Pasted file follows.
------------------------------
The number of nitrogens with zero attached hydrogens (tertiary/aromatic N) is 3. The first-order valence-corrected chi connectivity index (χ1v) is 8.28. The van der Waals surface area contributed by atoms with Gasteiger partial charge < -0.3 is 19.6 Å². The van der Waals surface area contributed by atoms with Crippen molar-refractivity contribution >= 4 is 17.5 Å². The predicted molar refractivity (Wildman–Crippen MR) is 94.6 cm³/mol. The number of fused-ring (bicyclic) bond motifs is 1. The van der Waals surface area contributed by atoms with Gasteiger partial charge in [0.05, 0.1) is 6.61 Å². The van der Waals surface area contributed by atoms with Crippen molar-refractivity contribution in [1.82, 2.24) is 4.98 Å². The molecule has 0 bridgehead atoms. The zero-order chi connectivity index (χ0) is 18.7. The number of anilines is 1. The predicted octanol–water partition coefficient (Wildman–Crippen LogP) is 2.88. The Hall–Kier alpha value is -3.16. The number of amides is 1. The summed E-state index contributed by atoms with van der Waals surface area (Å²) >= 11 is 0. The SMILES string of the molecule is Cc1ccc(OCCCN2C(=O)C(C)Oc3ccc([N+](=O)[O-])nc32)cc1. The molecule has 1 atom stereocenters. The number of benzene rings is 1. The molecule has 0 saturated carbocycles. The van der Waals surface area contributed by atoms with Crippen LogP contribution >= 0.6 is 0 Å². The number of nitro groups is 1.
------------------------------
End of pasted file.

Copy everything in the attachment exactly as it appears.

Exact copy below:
The number of nitrogens with zero attached hydrogens (tertiary/aromatic N) is 3. The first-order valence-corrected chi connectivity index (χ1v) is 8.28. The van der Waals surface area contributed by atoms with Gasteiger partial charge < -0.3 is 19.6 Å². The van der Waals surface area contributed by atoms with Crippen molar-refractivity contribution >= 4 is 17.5 Å². The predicted molar refractivity (Wildman–Crippen MR) is 94.6 cm³/mol. The number of fused-ring (bicyclic) bond motifs is 1. The van der Waals surface area contributed by atoms with Gasteiger partial charge in [0.05, 0.1) is 6.61 Å². The van der Waals surface area contributed by atoms with Crippen molar-refractivity contribution in [1.82, 2.24) is 4.98 Å². The molecule has 0 bridgehead atoms. The zero-order chi connectivity index (χ0) is 18.7. The number of anilines is 1. The predicted octanol–water partition coefficient (Wildman–Crippen LogP) is 2.88. The Hall–Kier alpha value is -3.16. The number of amides is 1. The summed E-state index contributed by atoms with van der Waals surface area (Å²) >= 11 is 0. The SMILES string of the molecule is Cc1ccc(OCCCN2C(=O)C(C)Oc3ccc([N+](=O)[O-])nc32)cc1. The molecule has 1 atom stereocenters. The number of benzene rings is 1. The molecule has 0 saturated carbocycles. The van der Waals surface area contributed by atoms with Crippen LogP contribution >= 0.6 is 0 Å². The number of nitro groups is 1.